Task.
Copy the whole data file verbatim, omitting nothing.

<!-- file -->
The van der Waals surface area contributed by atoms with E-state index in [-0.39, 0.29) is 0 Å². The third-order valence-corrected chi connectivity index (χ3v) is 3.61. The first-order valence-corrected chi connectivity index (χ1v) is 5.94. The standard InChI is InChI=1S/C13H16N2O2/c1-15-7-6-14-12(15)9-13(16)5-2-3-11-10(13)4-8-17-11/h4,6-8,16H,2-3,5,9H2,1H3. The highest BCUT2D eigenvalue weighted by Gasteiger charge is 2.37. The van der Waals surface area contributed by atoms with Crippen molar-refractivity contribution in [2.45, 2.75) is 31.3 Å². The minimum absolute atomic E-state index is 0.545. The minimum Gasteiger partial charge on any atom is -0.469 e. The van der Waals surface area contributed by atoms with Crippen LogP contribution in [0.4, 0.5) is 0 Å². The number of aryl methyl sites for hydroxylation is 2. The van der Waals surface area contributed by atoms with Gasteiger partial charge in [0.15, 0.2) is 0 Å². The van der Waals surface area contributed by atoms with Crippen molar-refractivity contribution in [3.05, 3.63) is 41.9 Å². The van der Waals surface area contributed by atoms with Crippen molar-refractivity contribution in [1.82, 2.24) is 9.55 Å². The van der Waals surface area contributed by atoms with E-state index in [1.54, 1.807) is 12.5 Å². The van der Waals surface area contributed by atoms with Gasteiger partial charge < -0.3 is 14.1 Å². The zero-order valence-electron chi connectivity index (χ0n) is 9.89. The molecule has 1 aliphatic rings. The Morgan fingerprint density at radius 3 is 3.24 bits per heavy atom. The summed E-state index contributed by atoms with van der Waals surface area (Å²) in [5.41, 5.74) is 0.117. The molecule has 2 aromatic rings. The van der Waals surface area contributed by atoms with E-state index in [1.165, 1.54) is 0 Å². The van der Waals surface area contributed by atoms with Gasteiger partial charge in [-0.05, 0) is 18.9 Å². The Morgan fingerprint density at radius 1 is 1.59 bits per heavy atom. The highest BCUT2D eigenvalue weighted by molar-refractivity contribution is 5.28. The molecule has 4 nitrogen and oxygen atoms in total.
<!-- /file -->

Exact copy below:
The van der Waals surface area contributed by atoms with E-state index in [-0.39, 0.29) is 0 Å². The third-order valence-corrected chi connectivity index (χ3v) is 3.61. The first-order valence-corrected chi connectivity index (χ1v) is 5.94. The standard InChI is InChI=1S/C13H16N2O2/c1-15-7-6-14-12(15)9-13(16)5-2-3-11-10(13)4-8-17-11/h4,6-8,16H,2-3,5,9H2,1H3. The highest BCUT2D eigenvalue weighted by Gasteiger charge is 2.37. The van der Waals surface area contributed by atoms with Crippen molar-refractivity contribution in [2.45, 2.75) is 31.3 Å². The minimum absolute atomic E-state index is 0.545. The minimum Gasteiger partial charge on any atom is -0.469 e. The van der Waals surface area contributed by atoms with Crippen LogP contribution in [0.4, 0.5) is 0 Å². The number of aryl methyl sites for hydroxylation is 2. The van der Waals surface area contributed by atoms with Gasteiger partial charge in [0.15, 0.2) is 0 Å². The van der Waals surface area contributed by atoms with Crippen molar-refractivity contribution in [3.05, 3.63) is 41.9 Å². The van der Waals surface area contributed by atoms with Crippen molar-refractivity contribution in [1.82, 2.24) is 9.55 Å². The van der Waals surface area contributed by atoms with E-state index in [1.54, 1.807) is 12.5 Å². The van der Waals surface area contributed by atoms with Gasteiger partial charge < -0.3 is 14.1 Å². The zero-order valence-electron chi connectivity index (χ0n) is 9.89. The molecule has 1 aliphatic rings. The Morgan fingerprint density at radius 3 is 3.24 bits per heavy atom. The summed E-state index contributed by atoms with van der Waals surface area (Å²) in [5.41, 5.74) is 0.117. The molecule has 2 aromatic rings. The van der Waals surface area contributed by atoms with E-state index in [1.165, 1.54) is 0 Å². The van der Waals surface area contributed by atoms with Gasteiger partial charge in [-0.05, 0) is 18.9 Å². The Morgan fingerprint density at radius 1 is 1.59 bits per heavy atom. The highest BCUT2D eigenvalue weighted by molar-refractivity contribution is 5.28. The molecule has 4 nitrogen and oxygen atoms in total.